The Power of Free Press – [DIGC202]

When I think of the word “hacker” I am automatically reminded of a group of youths at my local high school that used to claim they had infiltrated government and private websites. “I hacked the Pentagon” one used to say. Now after almost two years of tertiary education learning about digital networks and privacy, if these so called “hackers” had achieved what they broadcasted throughout the school, I think these boys would have been visited by some heavy handed Government officials during our Information Technology classes.
To me this just sounded like fun and games. A couple of teenage kids with some source code, ‘trying’ (I think they were more into playing Counterstrike to be honest) to access government information. Little did I know that there was a movement going on at the time that would reveal documents that expose the world to some of the greatest injustices by governments in recent history.

Wikileaks Timeline of Events

For those of you who haven’t heard of Wikileaks essentially it is non-for profit media organisation that brings important news to the public. Essentially creating greater transparency between governments and those who are governed. Julian Assange the mastermind behind Wikileaks and what many media and technology theorists call the ‘Fifth Estate’, which essentially means that now instead of the older ‘Estate’ models, the production of news according to Jay Rosen has become a combination of professional and amateur content.
Since Wikileaks inception in 2006 the site has been responsible for uncovering some of the largest news stories in recent history. From war, killings, torture and detention to government and public corruption the aim and efforts of Wikileaks and its small diverse team of likeminded individuals continues to push the boundaries between delivering the truth and causing mass disruption and unrest between warring nations.

It is interesting to note that of late, Wikileaks has been remarkably quiet, some would argue almost too quiet for an organisation that was established to continuously question the truth. In the direct words of Wikileaks “Better scrutiny leads to reduced corruption and stronger democracies in all society’s institutions, including government, corporations and other organisations.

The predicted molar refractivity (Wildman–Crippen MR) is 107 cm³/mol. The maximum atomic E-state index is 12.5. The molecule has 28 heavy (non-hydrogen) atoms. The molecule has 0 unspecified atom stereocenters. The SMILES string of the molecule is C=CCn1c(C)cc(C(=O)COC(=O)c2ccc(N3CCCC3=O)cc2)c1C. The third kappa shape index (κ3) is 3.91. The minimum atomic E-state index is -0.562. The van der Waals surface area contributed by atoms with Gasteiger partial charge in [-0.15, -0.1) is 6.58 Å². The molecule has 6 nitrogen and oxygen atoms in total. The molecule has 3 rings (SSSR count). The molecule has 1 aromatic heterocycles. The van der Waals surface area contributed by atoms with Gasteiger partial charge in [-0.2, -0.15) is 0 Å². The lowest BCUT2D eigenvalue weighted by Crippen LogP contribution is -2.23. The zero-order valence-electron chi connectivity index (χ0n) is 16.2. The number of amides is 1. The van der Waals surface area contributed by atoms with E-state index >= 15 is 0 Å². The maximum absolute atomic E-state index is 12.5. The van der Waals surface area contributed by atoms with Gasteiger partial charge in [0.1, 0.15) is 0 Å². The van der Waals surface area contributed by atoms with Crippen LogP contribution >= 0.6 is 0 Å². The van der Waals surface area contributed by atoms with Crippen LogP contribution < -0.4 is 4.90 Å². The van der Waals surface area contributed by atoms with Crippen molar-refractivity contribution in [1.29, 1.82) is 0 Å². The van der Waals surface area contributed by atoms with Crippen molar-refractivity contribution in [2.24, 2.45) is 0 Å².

Julian Assange himself has also come under intense inspection; accused of the sexual assault of two women in Sweden and releasing classified US military documents, he is no hauled up in the Ecuadorian Embassy in London, fearing that Swedish officials and the United States government will arrest him over each issue.

To talk about the Wikileaks story in-depth I would almost need to start another blog on the topic. There have been far too many subplots and twists and turns throughout the life of Wikileaks to cover in one 500-word posting. However, the key concept from the Wikileaks story is the notion of free press and our democratic right to know the truth on matters that concern not only us, but also our fellow man/woman around the world.

At the start of my tertiary education I was a sceptic of the Wikileaks phenomena. I, like many others was afraid that the information being leaked could be used for greater evil if it made its way into the hands of the wrong groups or individuals. I was brainwashed by mainstream media into believing that there was an injustice against governments with this information being leaked. I have since radically changed my opinion. Fenster believes that “Publishing [leaked material] improves transparency, and this transparency creates a better society for all people. A healthy, vibrant and inquisitive journalistic media plays a vital role in achieving these goals. I now have to agree. With the current media landscape the way it is at the moment. We need institutions like Wikileaks in light of a better term “to keep the bastards honest”.

Luke Macdonald
2nd Year Media & Communication & Commerce Student @UOW
Majoring in Digital Communication & Marketing

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Reflection – [BCM240]